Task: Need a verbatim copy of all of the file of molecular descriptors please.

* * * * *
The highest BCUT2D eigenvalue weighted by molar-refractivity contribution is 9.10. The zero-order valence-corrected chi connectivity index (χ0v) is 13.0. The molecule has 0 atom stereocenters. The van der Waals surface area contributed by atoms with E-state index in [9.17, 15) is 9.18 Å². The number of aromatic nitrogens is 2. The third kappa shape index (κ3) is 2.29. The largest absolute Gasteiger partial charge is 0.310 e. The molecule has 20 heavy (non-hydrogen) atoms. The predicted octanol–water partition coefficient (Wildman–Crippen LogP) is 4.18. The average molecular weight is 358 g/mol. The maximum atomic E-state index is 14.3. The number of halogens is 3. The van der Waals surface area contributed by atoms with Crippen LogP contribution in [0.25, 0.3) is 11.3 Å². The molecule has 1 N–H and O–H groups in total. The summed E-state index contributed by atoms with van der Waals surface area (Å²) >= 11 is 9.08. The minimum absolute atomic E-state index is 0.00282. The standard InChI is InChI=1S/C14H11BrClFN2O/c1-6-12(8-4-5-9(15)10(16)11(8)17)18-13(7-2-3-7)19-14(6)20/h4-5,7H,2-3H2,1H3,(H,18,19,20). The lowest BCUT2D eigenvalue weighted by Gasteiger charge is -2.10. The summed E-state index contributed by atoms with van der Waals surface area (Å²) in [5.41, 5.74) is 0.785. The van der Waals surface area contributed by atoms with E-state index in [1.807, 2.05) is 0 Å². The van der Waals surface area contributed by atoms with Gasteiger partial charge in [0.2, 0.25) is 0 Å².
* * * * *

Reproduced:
The highest BCUT2D eigenvalue weighted by molar-refractivity contribution is 9.10. The zero-order valence-corrected chi connectivity index (χ0v) is 13.0. The molecule has 0 atom stereocenters. The van der Waals surface area contributed by atoms with E-state index in [9.17, 15) is 9.18 Å². The number of aromatic nitrogens is 2. The third kappa shape index (κ3) is 2.29. The largest absolute Gasteiger partial charge is 0.310 e. The molecule has 20 heavy (non-hydrogen) atoms. The predicted octanol–water partition coefficient (Wildman–Crippen LogP) is 4.18. The average molecular weight is 358 g/mol. The maximum atomic E-state index is 14.3. The number of halogens is 3. The van der Waals surface area contributed by atoms with Crippen LogP contribution in [0.25, 0.3) is 11.3 Å². The molecule has 1 N–H and O–H groups in total. The summed E-state index contributed by atoms with van der Waals surface area (Å²) >= 11 is 9.08. The minimum absolute atomic E-state index is 0.00282. The standard InChI is InChI=1S/C14H11BrClFN2O/c1-6-12(8-4-5-9(15)10(16)11(8)17)18-13(7-2-3-7)19-14(6)20/h4-5,7H,2-3H2,1H3,(H,18,19,20). The lowest BCUT2D eigenvalue weighted by Gasteiger charge is -2.10. The summed E-state index contributed by atoms with van der Waals surface area (Å²) in [5.41, 5.74) is 0.785. The van der Waals surface area contributed by atoms with E-state index in [1.807, 2.05) is 0 Å². The van der Waals surface area contributed by atoms with Gasteiger partial charge in [0.2, 0.25) is 0 Å².